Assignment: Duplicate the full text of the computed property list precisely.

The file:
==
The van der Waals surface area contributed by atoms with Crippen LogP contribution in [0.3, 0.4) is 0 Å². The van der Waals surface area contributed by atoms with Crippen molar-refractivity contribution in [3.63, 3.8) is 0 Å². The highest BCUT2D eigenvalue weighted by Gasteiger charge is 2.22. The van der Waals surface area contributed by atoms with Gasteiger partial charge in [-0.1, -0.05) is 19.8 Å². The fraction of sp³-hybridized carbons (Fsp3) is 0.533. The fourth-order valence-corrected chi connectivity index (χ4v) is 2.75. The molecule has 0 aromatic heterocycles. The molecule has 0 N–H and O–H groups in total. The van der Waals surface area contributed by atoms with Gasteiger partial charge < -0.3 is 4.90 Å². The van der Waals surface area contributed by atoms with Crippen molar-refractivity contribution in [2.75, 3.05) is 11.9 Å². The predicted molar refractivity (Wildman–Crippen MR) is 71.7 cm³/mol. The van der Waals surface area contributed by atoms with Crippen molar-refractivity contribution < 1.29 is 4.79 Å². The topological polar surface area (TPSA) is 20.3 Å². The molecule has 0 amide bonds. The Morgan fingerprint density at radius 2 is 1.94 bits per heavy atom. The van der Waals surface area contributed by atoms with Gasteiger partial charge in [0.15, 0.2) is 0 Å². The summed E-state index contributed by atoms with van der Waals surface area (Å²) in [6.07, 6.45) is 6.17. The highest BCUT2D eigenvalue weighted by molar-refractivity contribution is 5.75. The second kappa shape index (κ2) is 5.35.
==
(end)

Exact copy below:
The van der Waals surface area contributed by atoms with Crippen LogP contribution in [0.3, 0.4) is 0 Å². The van der Waals surface area contributed by atoms with Crippen molar-refractivity contribution in [3.63, 3.8) is 0 Å². The highest BCUT2D eigenvalue weighted by Gasteiger charge is 2.22. The van der Waals surface area contributed by atoms with Gasteiger partial charge in [-0.1, -0.05) is 19.8 Å². The fraction of sp³-hybridized carbons (Fsp3) is 0.533. The fourth-order valence-corrected chi connectivity index (χ4v) is 2.75. The molecule has 0 aromatic heterocycles. The molecule has 0 N–H and O–H groups in total. The van der Waals surface area contributed by atoms with Gasteiger partial charge < -0.3 is 4.90 Å². The van der Waals surface area contributed by atoms with Crippen molar-refractivity contribution in [2.75, 3.05) is 11.9 Å². The predicted molar refractivity (Wildman–Crippen MR) is 71.7 cm³/mol. The van der Waals surface area contributed by atoms with Crippen molar-refractivity contribution < 1.29 is 4.79 Å². The topological polar surface area (TPSA) is 20.3 Å². The molecule has 0 amide bonds. The Morgan fingerprint density at radius 2 is 1.94 bits per heavy atom. The van der Waals surface area contributed by atoms with Gasteiger partial charge in [0.15, 0.2) is 0 Å². The summed E-state index contributed by atoms with van der Waals surface area (Å²) in [6.07, 6.45) is 6.17. The highest BCUT2D eigenvalue weighted by molar-refractivity contribution is 5.75. The second kappa shape index (κ2) is 5.35.